Megan Mullally and her band, Nancy & Beth
Self-styled musical misfits Megan Mullally (Broadway veteran best known for her TV work in Will & Grace) and Stephanie Hunt (Californication), are the harmonising lead singers of their band – Nancy & Beth – a folky, punky, jazzy collaboration with an equally talented group of performers. Hidden behind their red prison-style uniforms, ‘Nancy & Beth’ are the magic violin and vocals of Petra Haden, the groovy keys and uke of Datri Bean, solid drumming by Joe Berardi, super bass by Andrew Pressman and electric guitar by Roy Williams. When this team harmonises, they sound like a mountain folk family.
In a vein of twin-sister shtick reminiscent of Australia’s Kranskies, Mullally and Hunt play droll and downbeat characters. The routine downplays their extreme talent. In fact, they act as if they are not really trying to put on a show at all – they may just be friends who work in a secondhand furniture shop together. It mostly works, but can lag. Nevertheless, the energy is maintained by the strong streak of feminism that runs through the show like a tagline in a stick of rock candy. It is more than a hint in their presentation of suggestive old blues numbers like ‘Fine Brown Frame’ and ‘Please Mr Jailer’ and their brilliant cover of rapper Gucci Mane’s ‘I Don’t Love Her’.
The pair wear their musical avant-garde heart on their sleeves – or in this case, their pink tracky dacks. They reveal that a recent show had a difficult audience, and I’m not surprised. I think a smaller venue, like the famous Café Carlyle, is perfect for this quirky show – but bigger venues like the Concert Hall demand more work. I would have welcomed more rehearsed banter and maybe a few cabaret in-jokes – like a costume change – and less of the unison choreography involving two boring office chairs, which for me created a distance between the performers and the audience. I guess I was expecting more American chutzpah – which did arrive as the show built to the end.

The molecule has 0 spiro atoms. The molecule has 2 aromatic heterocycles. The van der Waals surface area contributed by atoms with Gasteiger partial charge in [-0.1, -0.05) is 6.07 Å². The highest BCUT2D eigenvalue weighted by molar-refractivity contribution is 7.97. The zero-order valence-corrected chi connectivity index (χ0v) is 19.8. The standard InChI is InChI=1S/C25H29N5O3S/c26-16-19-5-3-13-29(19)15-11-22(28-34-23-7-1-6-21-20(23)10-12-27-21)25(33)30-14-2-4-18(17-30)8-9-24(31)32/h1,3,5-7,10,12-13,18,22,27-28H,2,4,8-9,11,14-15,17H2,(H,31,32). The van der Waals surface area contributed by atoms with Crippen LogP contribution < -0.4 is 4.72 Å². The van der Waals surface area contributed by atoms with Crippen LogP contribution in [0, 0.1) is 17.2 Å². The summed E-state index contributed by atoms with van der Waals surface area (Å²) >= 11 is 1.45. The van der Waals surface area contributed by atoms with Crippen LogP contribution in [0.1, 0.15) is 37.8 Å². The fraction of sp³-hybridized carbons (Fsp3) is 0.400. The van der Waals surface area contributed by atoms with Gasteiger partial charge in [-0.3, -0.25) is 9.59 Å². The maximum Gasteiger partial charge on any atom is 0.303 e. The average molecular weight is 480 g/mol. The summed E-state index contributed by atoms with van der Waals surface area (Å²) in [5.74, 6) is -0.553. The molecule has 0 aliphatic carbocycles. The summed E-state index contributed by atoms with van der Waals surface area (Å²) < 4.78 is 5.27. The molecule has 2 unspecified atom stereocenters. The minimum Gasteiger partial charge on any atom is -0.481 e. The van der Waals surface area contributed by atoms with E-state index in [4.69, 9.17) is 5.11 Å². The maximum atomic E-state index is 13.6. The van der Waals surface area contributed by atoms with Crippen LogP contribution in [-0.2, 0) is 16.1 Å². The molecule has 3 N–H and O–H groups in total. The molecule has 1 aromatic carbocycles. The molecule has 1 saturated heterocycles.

For the Brisbane audience, there was an unexpected treat. Serendipitously, Mullally’s husband, actor Nick Offerman (Parks & Recreation) also performs at QPAC this week. And so he clambered up on stage to introduce the band –surreally comparing each musician to a species of Queensland fauna. It was engaging and funny, and the audience loved the interaction.
When the encore came around, we were treated to two of the best songs of the evening (spirituals ‘Up to the Mountain (MLK song)’ and Leiber and Stoller’s ‘Saved’ – worth the price of admission alone. The duo just stood at the front of the stage and sang their hearts out, joined by Petra Haden (who is from a family of talented musicians). How I wish these extraordinarily talented women had showcased their vocals more in soaring moments like these, unfettered by choreography and props. The numbers inspired a toe-stamping sing-along and standing ovation for a truly fun and eclectic evening’s entertainment.
Photographer: Prudence Upton